Making it look easy is hard work – but it always pays off

If you’re in England (and I mean England, not the UK), by now you’ll have received a tall, narrow, four-sided leaflet from the National Health Service (NHS) outlining their plans to share information across different areas of the organisation. Depending on your point of view, it’s either a quantum leap towards joined-up healthcare, or an overambitious scheme that exposes confidential data to prying eyes. Which just goes to prove that in marketing, messaging is everything. Proponents of the change say it’ll revolutionise the system, improving care, rationalising services, providing vital information to researchers, and preventing disease in those who are most vulnerable. Critics focus on the Big Brother approach that they say amounts to a snoopers’ charter, and point to the dismal record of expensive NHS IT systems. Not to mention the embarrassing loss of patient data on CDs and USB memory sticks left in taxis, tube trains and buses. I’m not sure yet what side I’m on. In fact, I’m not even sure it’s worth taking a side, as this is one discussion where right and wrong are matters of opinion. Come to that, so are most discussions. Which brings us back to the messaging thing. But what really struck me about this leaflet is what a great example it is of good, clear, precise copywriting:
  • It’s clearly laid out, with headings, bold and bullet-pointed text.
  • It’s written in a Q&A format, which immediately involves the reader. That said, it mixes the patient and NHS voices, which affects consistency (‘What are the benefits of sharing my information?’ [Patient] / ‘What will we do with the information?’ [NHS]).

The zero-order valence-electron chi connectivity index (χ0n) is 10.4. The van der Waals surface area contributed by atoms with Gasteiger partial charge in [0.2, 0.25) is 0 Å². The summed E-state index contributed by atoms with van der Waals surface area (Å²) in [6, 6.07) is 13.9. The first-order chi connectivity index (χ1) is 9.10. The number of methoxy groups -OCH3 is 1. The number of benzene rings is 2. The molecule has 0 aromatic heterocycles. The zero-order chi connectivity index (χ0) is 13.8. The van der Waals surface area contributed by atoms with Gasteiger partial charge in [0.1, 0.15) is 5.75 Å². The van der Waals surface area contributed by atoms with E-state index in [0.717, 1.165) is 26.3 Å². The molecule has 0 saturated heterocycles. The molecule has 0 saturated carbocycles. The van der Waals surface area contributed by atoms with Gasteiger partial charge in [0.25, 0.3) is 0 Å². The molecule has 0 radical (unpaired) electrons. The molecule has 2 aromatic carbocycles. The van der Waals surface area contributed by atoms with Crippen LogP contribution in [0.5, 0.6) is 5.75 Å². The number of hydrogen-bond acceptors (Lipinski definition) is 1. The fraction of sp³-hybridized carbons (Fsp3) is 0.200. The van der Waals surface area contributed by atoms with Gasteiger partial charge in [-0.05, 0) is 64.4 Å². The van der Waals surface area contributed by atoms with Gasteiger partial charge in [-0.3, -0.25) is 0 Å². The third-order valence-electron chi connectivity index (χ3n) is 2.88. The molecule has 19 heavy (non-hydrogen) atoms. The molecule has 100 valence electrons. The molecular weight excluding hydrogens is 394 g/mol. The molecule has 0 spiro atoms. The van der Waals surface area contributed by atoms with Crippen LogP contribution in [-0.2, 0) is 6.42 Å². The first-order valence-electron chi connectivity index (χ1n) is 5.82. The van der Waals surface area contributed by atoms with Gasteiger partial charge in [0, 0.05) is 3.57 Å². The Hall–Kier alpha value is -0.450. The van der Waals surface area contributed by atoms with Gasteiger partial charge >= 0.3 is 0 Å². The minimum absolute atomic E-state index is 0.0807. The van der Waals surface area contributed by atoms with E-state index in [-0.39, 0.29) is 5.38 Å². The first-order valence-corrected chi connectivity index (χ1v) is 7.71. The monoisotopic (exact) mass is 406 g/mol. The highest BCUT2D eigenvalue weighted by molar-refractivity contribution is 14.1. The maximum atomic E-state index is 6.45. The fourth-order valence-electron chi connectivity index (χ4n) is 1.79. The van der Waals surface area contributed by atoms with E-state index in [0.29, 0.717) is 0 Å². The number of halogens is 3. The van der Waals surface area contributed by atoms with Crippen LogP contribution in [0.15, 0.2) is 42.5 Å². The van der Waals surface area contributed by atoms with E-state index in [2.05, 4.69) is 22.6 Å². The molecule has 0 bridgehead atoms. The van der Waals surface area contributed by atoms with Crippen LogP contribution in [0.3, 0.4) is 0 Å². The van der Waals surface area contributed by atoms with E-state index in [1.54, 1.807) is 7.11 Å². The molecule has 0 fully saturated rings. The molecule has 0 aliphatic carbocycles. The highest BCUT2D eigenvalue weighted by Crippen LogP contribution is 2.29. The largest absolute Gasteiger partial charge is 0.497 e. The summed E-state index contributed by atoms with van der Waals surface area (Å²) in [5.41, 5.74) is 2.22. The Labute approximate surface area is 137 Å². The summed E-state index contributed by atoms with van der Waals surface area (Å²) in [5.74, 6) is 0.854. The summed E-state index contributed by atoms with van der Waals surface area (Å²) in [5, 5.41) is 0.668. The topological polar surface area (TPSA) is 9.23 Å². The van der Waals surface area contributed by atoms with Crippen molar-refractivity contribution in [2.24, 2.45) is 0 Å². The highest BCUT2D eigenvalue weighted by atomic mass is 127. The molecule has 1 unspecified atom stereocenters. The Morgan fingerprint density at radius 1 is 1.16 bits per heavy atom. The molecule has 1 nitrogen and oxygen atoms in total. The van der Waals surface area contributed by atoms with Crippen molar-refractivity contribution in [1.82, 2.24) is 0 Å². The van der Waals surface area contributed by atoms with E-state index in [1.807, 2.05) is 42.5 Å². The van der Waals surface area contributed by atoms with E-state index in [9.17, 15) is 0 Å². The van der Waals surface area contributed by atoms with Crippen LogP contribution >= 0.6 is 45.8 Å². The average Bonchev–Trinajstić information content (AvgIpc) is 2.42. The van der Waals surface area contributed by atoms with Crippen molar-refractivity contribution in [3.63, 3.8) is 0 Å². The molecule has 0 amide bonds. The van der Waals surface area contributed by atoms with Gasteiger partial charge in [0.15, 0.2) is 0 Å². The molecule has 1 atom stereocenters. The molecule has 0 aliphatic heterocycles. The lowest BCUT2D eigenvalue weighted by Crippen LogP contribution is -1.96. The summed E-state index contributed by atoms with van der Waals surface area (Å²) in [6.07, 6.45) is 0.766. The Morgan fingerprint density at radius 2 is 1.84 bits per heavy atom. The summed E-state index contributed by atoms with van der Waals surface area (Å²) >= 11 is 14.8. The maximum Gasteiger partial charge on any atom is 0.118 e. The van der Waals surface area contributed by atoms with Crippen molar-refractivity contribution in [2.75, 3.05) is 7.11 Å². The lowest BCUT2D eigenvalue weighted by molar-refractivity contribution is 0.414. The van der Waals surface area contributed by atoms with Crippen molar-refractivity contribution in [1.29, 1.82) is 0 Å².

• It uses simple, everyday language, with no long words or technical terms. Some have accused it of being simplistic, but I think it actually strikes the correct balance between authority and informality.
  • It tells a simple story, focusing all the time on the positive¬†– better treatment, improved diagnosis, a more holistic service.
  • It gives people the chance to opt out if they want to. And it doesn’t highlight the negative when it does so, which is always a good idea (more carrot and less stick is a much more satisfying recipe for copy tastiness).

Just what the doctor ordered

As a piece of copy, it works exceptionally well. It ticks all the boxes and gets its message across in a clear, coherent and unambiguous way. It tells a good story and answers the basic questions. And it does it all in a tone that’s not patronising, bossy or official. And yet the simplicity is deceptive: clearly, a lot of thought, planning and effort has gone into giving it a light touch. When it comes to copy, complicated is easy – just throw it all down on paper and don’t give the language a second thought. Simple is always more difficult. Counter-intuitive, but true. On the whole, I think this initiative is quite positive, despite the doom-mongers’ dire predictions. I know I can opt out if I want to, but I think on balance, it’s probably best if I don’t. Is that the right decision? Come to that, is there a ‘right’ decision? Who knows. One thing I do know is that the copy is as good as it can be. It won’t convince everybody (like my conspiracy-theory friend, who’s already opted out) but then you can’t win ’em all. Nor should you try to. Because most of ’em, most of the time, is good enough. Find out more:
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